A deep bow to Frank Ottiwell

frank1Frank Ottiwell was the main teacher who trained me to be a teacher of the Alexander Technique.  After I graduated more than 27 years ago, Frank continued to be my teacher, and also became a treasured mentor, ‘uncle’ to my daughter, and a friend who I was in awe of and admired and loved wholeheartedly.  I mourn his passing in August of this year, just past his 86th birthday.  I know how much i will miss being able to hear his voice, receive his warm and funny messages of his life, and his words that always encouraged me in my own life as teacher, artist and parent.

When I found out that Frank had died a few days ago, the sense of loss was so profound.  As I continued to think of him I found myself thinking of all that i had learned from him through his direct teaching and more importantly through his example.  Because I feel i owe so much of what i know as a teacher to Frank, it seemed the best way to honor and pay tribute to him might be to share some of Frank’s understanding of the Alexander Technique here.

From the opening address to the Alexander General Meeting June 11, 2009

It is interesting to have learned that when my computer appears to have gone haywire and I turn it off for a moment or two, when I turn it on again it has sorted itself out and is working just fine. The computer in my brain seems to respond to the same treatment—as Alexander discovered many years ago before the age of technology.

(on working with a teacher)   for me—the transformation happened in a couple of moments. I found it exhilarating and deeply satisfying as time after time she helped me to feel like the person I always wanted to be. I gradually learned not to judge or second-guess the amount of time stopping should take. My brain/nervous system knows when the time is enough. The solution starts to do itself and a total-pattern movement begins—a movement which is not looked for, a movement which is a surprise every time, but that on reflection is the most natural and appropriate thing to have happen.                                      

from an interview with Alexander Teacher Pamela Blanc

I keep being drawn back to the simplicity, the specifics and the discipline of the Technique—to the fascination of solving the puzzle over and over, and to finding the freedom to do it within the form. Alexander gave us all the clues, but in the end we still have to decipher the clues and solve the puzzle ourselves. The process continues to fascinate me—and to thrill me in those moments when it all comes together. Those thrilling moments are fewer than I would wish for, but when they come they seem to have been worth all the thought and waiting that has gone into them. I do regularly give thanks to FM, both for my working life and for keeping me silver in my golden years.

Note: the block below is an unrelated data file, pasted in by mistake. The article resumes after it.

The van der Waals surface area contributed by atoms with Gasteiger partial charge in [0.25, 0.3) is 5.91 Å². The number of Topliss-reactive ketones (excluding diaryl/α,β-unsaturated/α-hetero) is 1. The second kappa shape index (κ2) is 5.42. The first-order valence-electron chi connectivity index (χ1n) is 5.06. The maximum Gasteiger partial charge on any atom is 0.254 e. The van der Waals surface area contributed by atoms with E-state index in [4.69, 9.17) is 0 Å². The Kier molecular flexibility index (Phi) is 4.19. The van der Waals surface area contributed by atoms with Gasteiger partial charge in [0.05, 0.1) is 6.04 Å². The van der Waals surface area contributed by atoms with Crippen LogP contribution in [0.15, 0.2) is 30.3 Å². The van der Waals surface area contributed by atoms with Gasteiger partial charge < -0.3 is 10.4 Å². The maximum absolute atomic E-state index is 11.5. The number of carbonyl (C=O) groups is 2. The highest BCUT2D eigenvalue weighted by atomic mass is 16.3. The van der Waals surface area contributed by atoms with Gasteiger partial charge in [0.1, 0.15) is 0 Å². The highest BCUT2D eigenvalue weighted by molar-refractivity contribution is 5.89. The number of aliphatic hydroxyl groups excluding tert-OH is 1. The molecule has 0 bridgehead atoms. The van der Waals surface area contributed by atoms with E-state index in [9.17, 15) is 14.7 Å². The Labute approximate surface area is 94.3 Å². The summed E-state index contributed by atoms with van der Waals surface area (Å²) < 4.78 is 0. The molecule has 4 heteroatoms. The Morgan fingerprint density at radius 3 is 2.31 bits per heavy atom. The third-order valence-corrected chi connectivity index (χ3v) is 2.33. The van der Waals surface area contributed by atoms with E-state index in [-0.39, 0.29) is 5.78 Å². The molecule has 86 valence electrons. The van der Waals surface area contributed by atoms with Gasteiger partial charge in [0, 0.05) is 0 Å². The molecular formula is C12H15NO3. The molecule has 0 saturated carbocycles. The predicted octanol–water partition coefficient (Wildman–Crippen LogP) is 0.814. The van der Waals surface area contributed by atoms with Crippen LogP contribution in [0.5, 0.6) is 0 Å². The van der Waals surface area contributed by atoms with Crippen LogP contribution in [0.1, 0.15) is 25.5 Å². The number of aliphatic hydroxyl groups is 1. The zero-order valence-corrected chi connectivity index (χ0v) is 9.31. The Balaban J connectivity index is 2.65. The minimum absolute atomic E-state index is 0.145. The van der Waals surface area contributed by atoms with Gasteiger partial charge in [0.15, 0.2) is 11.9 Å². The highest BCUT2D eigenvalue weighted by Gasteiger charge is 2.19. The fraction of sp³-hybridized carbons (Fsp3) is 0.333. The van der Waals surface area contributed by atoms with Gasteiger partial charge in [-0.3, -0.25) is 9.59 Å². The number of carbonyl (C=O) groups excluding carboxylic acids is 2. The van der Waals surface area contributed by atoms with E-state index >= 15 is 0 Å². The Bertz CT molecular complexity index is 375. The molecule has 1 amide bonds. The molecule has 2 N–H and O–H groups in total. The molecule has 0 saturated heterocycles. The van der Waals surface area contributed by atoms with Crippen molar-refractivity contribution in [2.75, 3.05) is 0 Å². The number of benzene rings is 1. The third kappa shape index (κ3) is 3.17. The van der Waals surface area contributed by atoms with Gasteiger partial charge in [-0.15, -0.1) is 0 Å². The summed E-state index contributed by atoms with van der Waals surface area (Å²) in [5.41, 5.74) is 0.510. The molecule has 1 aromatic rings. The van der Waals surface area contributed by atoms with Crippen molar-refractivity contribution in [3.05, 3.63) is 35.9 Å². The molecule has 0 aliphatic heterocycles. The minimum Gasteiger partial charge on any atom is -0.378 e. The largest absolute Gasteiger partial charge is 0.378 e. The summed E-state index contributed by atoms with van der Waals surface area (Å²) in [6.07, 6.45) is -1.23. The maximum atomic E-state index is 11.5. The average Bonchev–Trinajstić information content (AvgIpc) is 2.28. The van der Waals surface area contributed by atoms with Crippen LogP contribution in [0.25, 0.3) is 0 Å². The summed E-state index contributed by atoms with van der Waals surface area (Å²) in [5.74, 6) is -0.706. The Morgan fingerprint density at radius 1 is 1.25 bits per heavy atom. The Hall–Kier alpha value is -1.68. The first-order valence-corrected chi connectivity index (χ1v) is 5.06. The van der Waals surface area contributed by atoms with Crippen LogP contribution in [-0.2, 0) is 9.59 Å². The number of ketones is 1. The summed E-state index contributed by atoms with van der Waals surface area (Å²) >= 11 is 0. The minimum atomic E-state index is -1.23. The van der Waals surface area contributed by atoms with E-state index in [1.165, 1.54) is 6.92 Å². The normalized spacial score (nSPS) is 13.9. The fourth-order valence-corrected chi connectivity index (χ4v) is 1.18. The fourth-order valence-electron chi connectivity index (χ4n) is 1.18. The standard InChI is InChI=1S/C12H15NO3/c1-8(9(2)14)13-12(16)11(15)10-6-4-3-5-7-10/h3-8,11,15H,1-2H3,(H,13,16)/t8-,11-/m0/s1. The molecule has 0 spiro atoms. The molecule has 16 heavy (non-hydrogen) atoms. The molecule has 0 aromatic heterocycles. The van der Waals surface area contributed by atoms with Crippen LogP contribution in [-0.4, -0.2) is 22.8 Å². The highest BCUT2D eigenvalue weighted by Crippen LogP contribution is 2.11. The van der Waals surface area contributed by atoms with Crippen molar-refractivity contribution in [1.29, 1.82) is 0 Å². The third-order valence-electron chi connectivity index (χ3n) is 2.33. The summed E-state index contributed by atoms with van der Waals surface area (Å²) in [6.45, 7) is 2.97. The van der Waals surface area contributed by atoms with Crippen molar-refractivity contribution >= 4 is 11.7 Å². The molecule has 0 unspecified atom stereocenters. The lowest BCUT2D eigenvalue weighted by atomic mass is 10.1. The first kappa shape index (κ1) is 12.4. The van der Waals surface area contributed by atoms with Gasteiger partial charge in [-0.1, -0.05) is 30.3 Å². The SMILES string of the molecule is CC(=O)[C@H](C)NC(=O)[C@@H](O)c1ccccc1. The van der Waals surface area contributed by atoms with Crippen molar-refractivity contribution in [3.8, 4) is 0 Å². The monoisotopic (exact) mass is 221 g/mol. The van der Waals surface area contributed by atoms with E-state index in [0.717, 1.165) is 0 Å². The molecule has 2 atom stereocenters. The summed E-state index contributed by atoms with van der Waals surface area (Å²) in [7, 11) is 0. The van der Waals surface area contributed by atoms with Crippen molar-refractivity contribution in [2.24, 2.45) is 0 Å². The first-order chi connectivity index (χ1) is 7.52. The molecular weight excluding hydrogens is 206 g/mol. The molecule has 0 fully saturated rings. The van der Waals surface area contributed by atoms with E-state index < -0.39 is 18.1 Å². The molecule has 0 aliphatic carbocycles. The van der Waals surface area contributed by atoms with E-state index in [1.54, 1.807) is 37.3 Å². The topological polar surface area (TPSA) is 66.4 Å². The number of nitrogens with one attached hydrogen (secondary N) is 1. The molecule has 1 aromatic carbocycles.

Frank continued his practice of the Alexander Technique until the end of his life.  He gave an interview to Alexander Teacher Ruth Rootberg on September 19, 2012

I was a very poor young acting student, with hardly the money for food or rent, let alone lessons.  But I did keep going back, and before long I somehow found the money for two or three lessons a week.  There was something that felt ‘right’ to me.  I must have been getting something that appealed to me at a very deep level.

I was immediately taken with the whole idea of non-doing.  At first I think I really took to the ideas behind the Technique, as opposed to getting what Forward and Up were.  That came along, but in the beginning , it was obviously a very deep feeling of, I don’t know – Life?  Yes, I think so.  The ideas of non-doing, wholeness and indirection struck an immediate chord with me, even though I had never heard of them before. 

i find that when I ask rather than tell, something ‘inside’ hears me and knows what I mean better than I do.  I don’t precisely know how to free my neck.  The most effective thought for me these days, when I feel tightness or holding ANYWHERE is: I wish I weren’t holding my neck so much.  I guess for me these days, it is all manner of inhibiting that keeps me going.

Each moment and action seems new when I am letting the action happen – letting it do itself and not controlling it directly.  Over the years I experienced many times, with a teacher, that if the Primary Control was finely tuned and active, whatever action I was intending would start by itself.  

So the gifts are endless.

And one of the things I’m glad about is I’m having this experience with the Technique, which is giving me a fascinating life.  I am never bored.  

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